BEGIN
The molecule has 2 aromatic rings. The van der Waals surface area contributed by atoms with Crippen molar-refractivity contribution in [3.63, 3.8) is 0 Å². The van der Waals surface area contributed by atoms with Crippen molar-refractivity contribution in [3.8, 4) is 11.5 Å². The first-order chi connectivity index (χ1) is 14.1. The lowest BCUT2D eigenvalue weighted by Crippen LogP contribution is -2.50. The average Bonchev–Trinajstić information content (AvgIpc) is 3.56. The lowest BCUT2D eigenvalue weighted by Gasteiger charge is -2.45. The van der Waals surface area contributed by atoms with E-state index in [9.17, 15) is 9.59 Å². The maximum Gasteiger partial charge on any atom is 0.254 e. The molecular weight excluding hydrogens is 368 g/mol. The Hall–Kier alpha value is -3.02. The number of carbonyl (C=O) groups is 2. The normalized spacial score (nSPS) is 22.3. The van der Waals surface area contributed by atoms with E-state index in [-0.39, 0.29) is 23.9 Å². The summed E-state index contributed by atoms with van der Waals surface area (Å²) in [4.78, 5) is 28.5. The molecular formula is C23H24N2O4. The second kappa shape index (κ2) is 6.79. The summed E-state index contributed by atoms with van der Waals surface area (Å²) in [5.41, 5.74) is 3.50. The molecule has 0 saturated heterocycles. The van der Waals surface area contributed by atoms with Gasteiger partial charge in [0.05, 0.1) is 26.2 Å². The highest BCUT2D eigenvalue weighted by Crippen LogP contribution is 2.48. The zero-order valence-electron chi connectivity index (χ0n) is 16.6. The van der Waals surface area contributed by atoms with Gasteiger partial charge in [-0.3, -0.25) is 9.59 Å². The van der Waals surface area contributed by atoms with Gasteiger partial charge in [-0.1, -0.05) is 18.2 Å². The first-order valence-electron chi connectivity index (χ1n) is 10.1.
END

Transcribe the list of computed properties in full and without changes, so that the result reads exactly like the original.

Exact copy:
The molecule has 2 aromatic rings. The van der Waals surface area contributed by atoms with Crippen molar-refractivity contribution in [3.63, 3.8) is 0 Å². The van der Waals surface area contributed by atoms with Crippen molar-refractivity contribution in [3.8, 4) is 11.5 Å². The first-order chi connectivity index (χ1) is 14.1. The lowest BCUT2D eigenvalue weighted by Crippen LogP contribution is -2.50. The average Bonchev–Trinajstić information content (AvgIpc) is 3.56. The lowest BCUT2D eigenvalue weighted by Gasteiger charge is -2.45. The van der Waals surface area contributed by atoms with E-state index in [9.17, 15) is 9.59 Å². The maximum Gasteiger partial charge on any atom is 0.254 e. The molecular weight excluding hydrogens is 368 g/mol. The Hall–Kier alpha value is -3.02. The number of carbonyl (C=O) groups is 2. The normalized spacial score (nSPS) is 22.3. The van der Waals surface area contributed by atoms with E-state index in [-0.39, 0.29) is 23.9 Å². The summed E-state index contributed by atoms with van der Waals surface area (Å²) in [4.78, 5) is 28.5. The molecular formula is C23H24N2O4. The second kappa shape index (κ2) is 6.79. The summed E-state index contributed by atoms with van der Waals surface area (Å²) in [5.41, 5.74) is 3.50. The molecule has 0 saturated heterocycles. The van der Waals surface area contributed by atoms with Gasteiger partial charge in [0.05, 0.1) is 26.2 Å². The highest BCUT2D eigenvalue weighted by Crippen LogP contribution is 2.48. The zero-order valence-electron chi connectivity index (χ0n) is 16.6. The van der Waals surface area contributed by atoms with Gasteiger partial charge in [-0.3, -0.25) is 9.59 Å². The van der Waals surface area contributed by atoms with Gasteiger partial charge in [-0.1, -0.05) is 18.2 Å². The first-order valence-electron chi connectivity index (χ1n) is 10.1.